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"During the Edo period, a woodblock print was the same price as a bowl of noodles. He advised me not to be expensive, not to be elitist. He said it's for the public because it's printed art. Make it accessible to the world." (Tokuriki Tomikichiro cited by the artist Daniel Kelly)
Moku Hanga are the Japanese words for "woodblock prints". This is the third part of an essay in which the author, Dieter Wanczura, presents a thesis for a new mass market for Japanese woodblock prints - a popular moku hanga movement - comparable to the concept of ukiyo-e (images of the floating world) in the 18th and 19th century.
This third article has some provocative theses about what printmakers should not do if they want to sell their works - especially in the Internet. I have recently exchanged many emails with two printmakers who had asked for my help what they should do to make their woodblock prints more sellable. This article is a wrap-up of my advice - wrapped in down-to-earth, not necessarily diplomatic, but crystal-clear words.
In my first article From Ukiyo-e to Moku Hanga I described the mass character of the Japanese print during the 18th end the 19th century. The second part, titled Japanese Art Prints in the 20th Century was about a completely different development in the 20th century. Ukiyo-e (Japanese prints) turned from a cheap mass product into mostly expensive "high art" for an academic upper middle class.
Scholars discuss in long articles whether ukiyo-e is an art form or a mass media. I do not have much interest in this discussion. As the owner of a company that tries to sell art, and as an individual that appreciates good art created with a high level of craftmaship, I am fascinated by the idea that there once was an art or artisan movement that was popular among common people - comparable maybe to today's poster market.
Now in the 21st century we have a rather high standard of living for the majority of the population in North America, Europe, Australia and some parts of Asia. And now we have the Internet as an ideal platform to sell affordable art products in large quantities. In a nutshell, today's requirements are by far better for an art mass movement compared to the old ukiyo-e times 100 to 200 years ago. But in spite of best requirements for an art mass movement, art is today more than ever an exclusive, elite thing - outside the space of ordinary people.
For most artists and for the majority of art dealers the times have always been lousy. Many artists are glad if they sell anything at all. Only few can make a full-time living from their art creations. Also among the art dealers, gallery owners and other art professionals are many that have to be regarded as hobby dealers. They either have a second job or they practice a hobby financially supported by a good income of their spouse.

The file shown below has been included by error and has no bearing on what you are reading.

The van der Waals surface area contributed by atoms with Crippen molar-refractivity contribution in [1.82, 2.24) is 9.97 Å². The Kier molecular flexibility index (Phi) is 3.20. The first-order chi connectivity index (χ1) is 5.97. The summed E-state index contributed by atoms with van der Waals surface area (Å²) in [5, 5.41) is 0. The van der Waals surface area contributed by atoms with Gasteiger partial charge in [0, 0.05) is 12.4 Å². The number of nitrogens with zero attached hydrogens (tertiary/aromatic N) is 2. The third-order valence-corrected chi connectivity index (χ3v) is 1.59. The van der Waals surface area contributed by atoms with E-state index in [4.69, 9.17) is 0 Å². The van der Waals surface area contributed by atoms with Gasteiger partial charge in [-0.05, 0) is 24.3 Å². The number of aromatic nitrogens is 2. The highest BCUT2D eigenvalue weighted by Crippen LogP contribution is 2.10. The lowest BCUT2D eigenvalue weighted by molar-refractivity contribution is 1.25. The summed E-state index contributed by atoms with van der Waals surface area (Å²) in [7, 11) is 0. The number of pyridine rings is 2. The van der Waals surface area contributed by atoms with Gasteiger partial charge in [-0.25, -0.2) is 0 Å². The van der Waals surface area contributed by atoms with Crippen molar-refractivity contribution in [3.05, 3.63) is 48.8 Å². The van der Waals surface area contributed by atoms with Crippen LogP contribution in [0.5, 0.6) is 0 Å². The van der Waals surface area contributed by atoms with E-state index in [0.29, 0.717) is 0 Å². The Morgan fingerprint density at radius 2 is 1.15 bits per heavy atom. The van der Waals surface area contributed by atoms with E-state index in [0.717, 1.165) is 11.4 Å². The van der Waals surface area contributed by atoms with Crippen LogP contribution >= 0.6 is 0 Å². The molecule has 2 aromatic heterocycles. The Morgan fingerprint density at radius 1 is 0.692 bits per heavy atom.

At the same time a huge art circus has developed over the last years with contemporary art. It is concentrated on a small number of international galleries and recently more and more on the large auction houses in New York, London, Hong Kong, Singapur, Paris and recently also in Beijing and Shanghai. In September, shortly before the U.S. financial crisis turned into an international economic panic, one of the big auction houses sold for ca. 140 million EURO within very few days in an auction of "art" objects by contemporary UK artist Damien Hirst.
After several years of experience in online sales and ca. 30,000 sold art prints I still do not know for sure what and why they sell. But I have learned a little what does not sell. This experience is entirely based on online sales. The rules of the game may be different for brick-and mortar sales platforms with face-to-face selling. I think in the long run, the Internet - unless it goes down the drain, which I consider as not very probable - will be the dominant place for the sale of art objects up to a price of ca. $2,000 to $5,000. Art objects above this limit will remain a domain for conventional face-to-face selling for a long time - in my view.
Artists who want to sell by the Internet, should follow a few simple rules of common sense. In my opinion many contemporary printmakers do everything wrong that they could do wrong under with view to saleability.
Here is a list of things that artists should in my experience do/not do - provided that the salability of your art works is a point for you. But even if you can afford to create art works that nobody wants, quite honestly, it is no fun for anybody.
Black and white does not sell well. It is a minority that buys b/w prints in the Internet. Give the world color - friendly, positive colors. Nobody except the mentally depressed want to decorate their homes with images that spread a somber atmosphere.
That is the most no-seller stupidity that unfortunately so many contemporary printmakers do. The prints they produce are too large. One of the reasons why contemporary artists produce such XXXL sized prints is to get attention in large exhibition rooms.
But how can a collector store prints that do not fit into the largest drawer? One can buy special cabinets for print collectors. I do possess one that I fortunately received for very little money. Normally these cabinets cost an arm and a leg and they look ugly in any house or apartment. So what shall an average collector do with your monster prints? Store them on the floor or on top of some gigantic cabinets?